And it is not only one thing that is handicapping the Church. Its the old buildings and the old set of obligations to organizations that have lost their Catholic character from 'Development and Peace' to your local neighbourhood 'Catholic' university. Back home, I can point to the Archdiocese of Halifax's relationship with the almost utterly worthless organization (in a Catholic sense) called the Atlantic School of Theology. The Archdiocese supports this organization that does absolutely nothing to bolster the mission of the Catholic Church. Most chanceries are full of people being paid by collection money who often do not hold the Catholic Faith in any real sense. The crew in the offices of Development and Peace would constitute a ideologically accurate cross-section of the sort of secularism involved in many of these antiquated institutions. The dispersal of moneys by D & P to abortion advocacy groups was not an accident. And it was not the work of bishops. It was the work of smart and deliberative lay people who were too clever for the bishops to whom they are suppose to answer. The employees of D & P reserched the groups to whom they gave the funds, and they were pleased with what they found.And then LifeSiteNews had to come and upset the good thing they had going there. Any of the D & P employees get fired over this one? After all, weren't they paid to do one thing and one thing only - find worthy institutions in the Third World to support?

Unfortunately, many social justice outfits are inundated with philosophies that cannot be reconciled with the Catholic Faith. At best we might apply the old term 'liberation theology' to them, but the thinking in some of these groups has become so paganized and socialistic that in some cases they have removed the 'theology' commitment altogether; they have left the essential foundations of the Faith far behind in a way that 'liberation theology' had not thirty years ago.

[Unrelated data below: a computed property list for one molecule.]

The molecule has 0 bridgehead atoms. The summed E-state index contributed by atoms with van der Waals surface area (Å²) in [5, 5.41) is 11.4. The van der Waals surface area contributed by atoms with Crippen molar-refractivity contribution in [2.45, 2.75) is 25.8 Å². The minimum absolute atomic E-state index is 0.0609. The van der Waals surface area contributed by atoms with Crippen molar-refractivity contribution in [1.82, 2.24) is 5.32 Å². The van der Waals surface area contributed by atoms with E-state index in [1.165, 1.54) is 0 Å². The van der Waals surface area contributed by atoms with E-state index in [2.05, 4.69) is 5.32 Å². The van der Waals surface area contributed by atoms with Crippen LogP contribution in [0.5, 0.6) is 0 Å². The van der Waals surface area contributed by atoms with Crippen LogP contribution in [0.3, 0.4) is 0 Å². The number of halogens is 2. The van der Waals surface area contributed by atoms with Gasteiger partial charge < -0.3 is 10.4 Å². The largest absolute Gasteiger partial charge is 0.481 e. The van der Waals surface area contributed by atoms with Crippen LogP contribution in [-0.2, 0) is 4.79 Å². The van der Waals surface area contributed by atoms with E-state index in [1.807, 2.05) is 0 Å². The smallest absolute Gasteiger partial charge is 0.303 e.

We love our bishops. We love our priests. How did things get this way? How did the Church's involvement suddenly become a liability?

The Church that many of us experience is an institution, a lifeless, temporally-constrained institution. It is too tempting for clergy to think in institutional terms and not in terms of the charisms of their mission.The great missions seem always to deviate from the mode of the time.

Personally, I need to get beyond something, beyond my disappointment with a prelate who could, but will not, help a certain apostolate with which I am involved. I have a dread fear that he is in the hands of lawyers and businessmen. In this fact alone do we see proof that the enemies of the Church have won. They have made us trade holiness for prudence.

These days the life of a devout laymen is one of disappointment, if he expects any apostolic help from the one place where he would naturally expect it. I imagine that it's always been this way, or almost always.

  • Bishops must promote the work of evangelization as if threats of bankruptcy were not there.
  • Lay people must divert more of their money to apostolates independent of the episcopal corporation.
  • Dying churches must be closed down with gay abandon.
  • The church must break its affiliation with institutions that have lost their way.
  • Priests must confine their services to the committed - not marry or baptize those who do not fulfill the precepts of the Church.
  • More and more lay-apostolates must rise up to fill in the vacuum left by the diocesan church.